There is no such thing as politicizing a tragedy

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There is no such thing as ‘politicizing’ tragedy. James Holmes did not materialize in a movie theater in Aurora, free of any relationship to law and authority and the structures of power in this country; nor did he exit those relationships and structures by murdering 12 people and injuring several dozen more.

Before he entered the theater, he purchased guns, whether legally or illegally, under a framework of laws and regulations governed and negotiated by politics; in the parking lot outside, he was arrested by a police force whose salaries, equipment, tactics and rights were shaped and determined by politics. Holmes’ ability to seek, or to not seek, mental health care; the government’s ability, or inability, to lock up persons deemed unstable — these are things decided and directed by politics. You cannot ‘politicize’ a tragedy because the tragedy is already political. When you talk about the tragedy you’re already talking about politics.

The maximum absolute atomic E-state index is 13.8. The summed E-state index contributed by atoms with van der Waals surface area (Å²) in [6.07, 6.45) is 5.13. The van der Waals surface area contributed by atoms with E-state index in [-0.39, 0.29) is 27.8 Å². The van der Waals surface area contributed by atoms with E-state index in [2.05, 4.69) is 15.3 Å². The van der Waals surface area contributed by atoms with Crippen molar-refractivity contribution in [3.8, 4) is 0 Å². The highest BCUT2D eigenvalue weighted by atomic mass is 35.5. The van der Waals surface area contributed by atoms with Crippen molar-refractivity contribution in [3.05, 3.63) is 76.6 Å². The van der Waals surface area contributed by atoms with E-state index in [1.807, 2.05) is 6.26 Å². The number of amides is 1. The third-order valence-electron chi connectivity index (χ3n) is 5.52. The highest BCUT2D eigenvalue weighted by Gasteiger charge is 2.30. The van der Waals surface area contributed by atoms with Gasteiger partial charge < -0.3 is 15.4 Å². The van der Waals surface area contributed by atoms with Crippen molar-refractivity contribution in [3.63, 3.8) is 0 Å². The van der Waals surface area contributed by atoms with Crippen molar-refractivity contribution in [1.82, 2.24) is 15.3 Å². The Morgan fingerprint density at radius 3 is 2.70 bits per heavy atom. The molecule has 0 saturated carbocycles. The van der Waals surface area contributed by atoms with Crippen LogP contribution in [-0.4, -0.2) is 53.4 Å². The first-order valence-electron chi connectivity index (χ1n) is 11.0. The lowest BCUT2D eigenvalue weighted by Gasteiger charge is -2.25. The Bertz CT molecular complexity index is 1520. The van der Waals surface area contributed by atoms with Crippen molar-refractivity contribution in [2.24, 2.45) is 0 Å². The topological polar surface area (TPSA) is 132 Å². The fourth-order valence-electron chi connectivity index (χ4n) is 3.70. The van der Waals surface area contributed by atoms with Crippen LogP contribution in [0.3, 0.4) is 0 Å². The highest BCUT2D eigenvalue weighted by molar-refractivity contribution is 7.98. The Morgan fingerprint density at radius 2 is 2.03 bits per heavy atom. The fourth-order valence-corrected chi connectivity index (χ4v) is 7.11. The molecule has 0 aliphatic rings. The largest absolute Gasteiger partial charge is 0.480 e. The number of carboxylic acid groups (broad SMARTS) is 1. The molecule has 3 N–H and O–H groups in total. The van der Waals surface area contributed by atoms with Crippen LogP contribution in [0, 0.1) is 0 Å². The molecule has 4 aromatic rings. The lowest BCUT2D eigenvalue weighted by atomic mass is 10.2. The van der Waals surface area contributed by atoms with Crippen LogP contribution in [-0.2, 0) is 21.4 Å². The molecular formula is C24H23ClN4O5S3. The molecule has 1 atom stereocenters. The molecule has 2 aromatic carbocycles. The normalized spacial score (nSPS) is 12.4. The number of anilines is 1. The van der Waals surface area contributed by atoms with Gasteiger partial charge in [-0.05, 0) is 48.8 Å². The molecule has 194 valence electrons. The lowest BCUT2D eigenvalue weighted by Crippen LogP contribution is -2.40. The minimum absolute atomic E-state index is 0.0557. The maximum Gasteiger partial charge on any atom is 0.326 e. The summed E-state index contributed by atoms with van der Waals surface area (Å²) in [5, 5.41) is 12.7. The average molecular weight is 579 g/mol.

Peter Schorsch is the President of Extensive Enterprises and is the publisher of some of Florida’s most influential new media websites, including SaintPetersBlog.com, FloridaPolitics.com, ContextFlorida.com, and Sunburn, the morning read of what’s hot in Florida politics. SaintPetersBlog has for three years running been ranked by the Washington Post as the best state-based blog in Florida. In addition to his publishing efforts, Peter is a political consultant to several of the state’s largest governmental affairs and public relations firms. Peter lives in St. Petersburg with his wife, Michelle, and their daughter, Ella.